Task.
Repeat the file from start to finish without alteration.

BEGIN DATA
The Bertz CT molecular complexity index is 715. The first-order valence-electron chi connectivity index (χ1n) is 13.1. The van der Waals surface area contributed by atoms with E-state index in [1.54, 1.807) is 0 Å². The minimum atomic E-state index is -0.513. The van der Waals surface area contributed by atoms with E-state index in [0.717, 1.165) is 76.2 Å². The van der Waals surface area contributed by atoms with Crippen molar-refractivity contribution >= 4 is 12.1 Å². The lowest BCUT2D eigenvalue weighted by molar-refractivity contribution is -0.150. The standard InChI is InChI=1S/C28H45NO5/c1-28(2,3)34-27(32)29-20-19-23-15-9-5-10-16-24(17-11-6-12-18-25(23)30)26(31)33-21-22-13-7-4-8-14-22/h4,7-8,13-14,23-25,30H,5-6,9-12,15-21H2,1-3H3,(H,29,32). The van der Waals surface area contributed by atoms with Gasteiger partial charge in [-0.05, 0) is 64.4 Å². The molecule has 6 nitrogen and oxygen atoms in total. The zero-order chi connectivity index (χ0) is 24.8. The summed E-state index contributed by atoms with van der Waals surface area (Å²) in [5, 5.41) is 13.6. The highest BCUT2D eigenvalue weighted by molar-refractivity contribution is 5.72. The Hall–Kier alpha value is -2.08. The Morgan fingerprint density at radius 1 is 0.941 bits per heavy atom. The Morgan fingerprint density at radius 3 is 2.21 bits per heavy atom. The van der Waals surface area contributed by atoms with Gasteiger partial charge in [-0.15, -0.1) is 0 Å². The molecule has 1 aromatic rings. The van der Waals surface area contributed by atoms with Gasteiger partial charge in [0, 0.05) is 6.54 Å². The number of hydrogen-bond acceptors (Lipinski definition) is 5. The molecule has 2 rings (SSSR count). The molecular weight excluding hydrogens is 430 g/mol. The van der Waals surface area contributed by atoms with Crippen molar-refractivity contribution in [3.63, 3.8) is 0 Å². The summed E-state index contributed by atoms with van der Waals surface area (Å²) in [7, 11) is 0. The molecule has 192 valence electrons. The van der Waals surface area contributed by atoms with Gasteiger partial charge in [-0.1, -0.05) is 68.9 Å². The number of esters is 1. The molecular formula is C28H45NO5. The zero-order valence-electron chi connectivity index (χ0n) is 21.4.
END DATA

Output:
The Bertz CT molecular complexity index is 715. The first-order valence-electron chi connectivity index (χ1n) is 13.1. The van der Waals surface area contributed by atoms with E-state index in [1.54, 1.807) is 0 Å². The minimum atomic E-state index is -0.513. The van der Waals surface area contributed by atoms with E-state index in [0.717, 1.165) is 76.2 Å². The van der Waals surface area contributed by atoms with Crippen molar-refractivity contribution >= 4 is 12.1 Å². The lowest BCUT2D eigenvalue weighted by molar-refractivity contribution is -0.150. The standard InChI is InChI=1S/C28H45NO5/c1-28(2,3)34-27(32)29-20-19-23-15-9-5-10-16-24(17-11-6-12-18-25(23)30)26(31)33-21-22-13-7-4-8-14-22/h4,7-8,13-14,23-25,30H,5-6,9-12,15-21H2,1-3H3,(H,29,32). The van der Waals surface area contributed by atoms with Gasteiger partial charge in [-0.05, 0) is 64.4 Å². The molecule has 6 nitrogen and oxygen atoms in total. The zero-order chi connectivity index (χ0) is 24.8. The summed E-state index contributed by atoms with van der Waals surface area (Å²) in [5, 5.41) is 13.6. The highest BCUT2D eigenvalue weighted by molar-refractivity contribution is 5.72. The Hall–Kier alpha value is -2.08. The Morgan fingerprint density at radius 1 is 0.941 bits per heavy atom. The Morgan fingerprint density at radius 3 is 2.21 bits per heavy atom. The van der Waals surface area contributed by atoms with Gasteiger partial charge in [-0.15, -0.1) is 0 Å². The molecule has 1 aromatic rings. The van der Waals surface area contributed by atoms with Gasteiger partial charge in [0, 0.05) is 6.54 Å². The number of hydrogen-bond acceptors (Lipinski definition) is 5. The molecule has 2 rings (SSSR count). The molecular weight excluding hydrogens is 430 g/mol. The van der Waals surface area contributed by atoms with Crippen molar-refractivity contribution in [3.63, 3.8) is 0 Å². The summed E-state index contributed by atoms with van der Waals surface area (Å²) in [7, 11) is 0. The molecule has 192 valence electrons. The van der Waals surface area contributed by atoms with Gasteiger partial charge in [-0.1, -0.05) is 68.9 Å². The number of esters is 1. The molecular formula is C28H45NO5. The zero-order valence-electron chi connectivity index (χ0n) is 21.4.